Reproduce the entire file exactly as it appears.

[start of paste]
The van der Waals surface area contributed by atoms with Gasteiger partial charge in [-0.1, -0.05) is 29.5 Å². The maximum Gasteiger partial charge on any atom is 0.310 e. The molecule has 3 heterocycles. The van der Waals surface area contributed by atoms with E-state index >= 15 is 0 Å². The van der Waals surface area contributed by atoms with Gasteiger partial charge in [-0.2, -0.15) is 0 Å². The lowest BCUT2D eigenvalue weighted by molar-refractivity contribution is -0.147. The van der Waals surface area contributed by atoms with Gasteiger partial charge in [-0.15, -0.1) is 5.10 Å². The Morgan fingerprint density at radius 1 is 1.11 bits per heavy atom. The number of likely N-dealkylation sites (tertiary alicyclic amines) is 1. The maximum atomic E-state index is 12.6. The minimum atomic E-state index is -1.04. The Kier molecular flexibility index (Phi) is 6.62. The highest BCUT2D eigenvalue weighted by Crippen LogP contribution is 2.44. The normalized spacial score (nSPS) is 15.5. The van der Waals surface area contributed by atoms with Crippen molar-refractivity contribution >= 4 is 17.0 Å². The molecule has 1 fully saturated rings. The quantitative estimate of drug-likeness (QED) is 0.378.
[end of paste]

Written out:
The van der Waals surface area contributed by atoms with Gasteiger partial charge in [-0.1, -0.05) is 29.5 Å². The maximum Gasteiger partial charge on any atom is 0.310 e. The molecule has 3 heterocycles. The van der Waals surface area contributed by atoms with E-state index >= 15 is 0 Å². The van der Waals surface area contributed by atoms with Gasteiger partial charge in [-0.2, -0.15) is 0 Å². The lowest BCUT2D eigenvalue weighted by molar-refractivity contribution is -0.147. The van der Waals surface area contributed by atoms with Gasteiger partial charge in [-0.15, -0.1) is 5.10 Å². The Morgan fingerprint density at radius 1 is 1.11 bits per heavy atom. The number of likely N-dealkylation sites (tertiary alicyclic amines) is 1. The maximum atomic E-state index is 12.6. The minimum atomic E-state index is -1.04. The Kier molecular flexibility index (Phi) is 6.62. The highest BCUT2D eigenvalue weighted by Crippen LogP contribution is 2.44. The normalized spacial score (nSPS) is 15.5. The van der Waals surface area contributed by atoms with Crippen molar-refractivity contribution >= 4 is 17.0 Å². The molecule has 1 fully saturated rings. The quantitative estimate of drug-likeness (QED) is 0.378.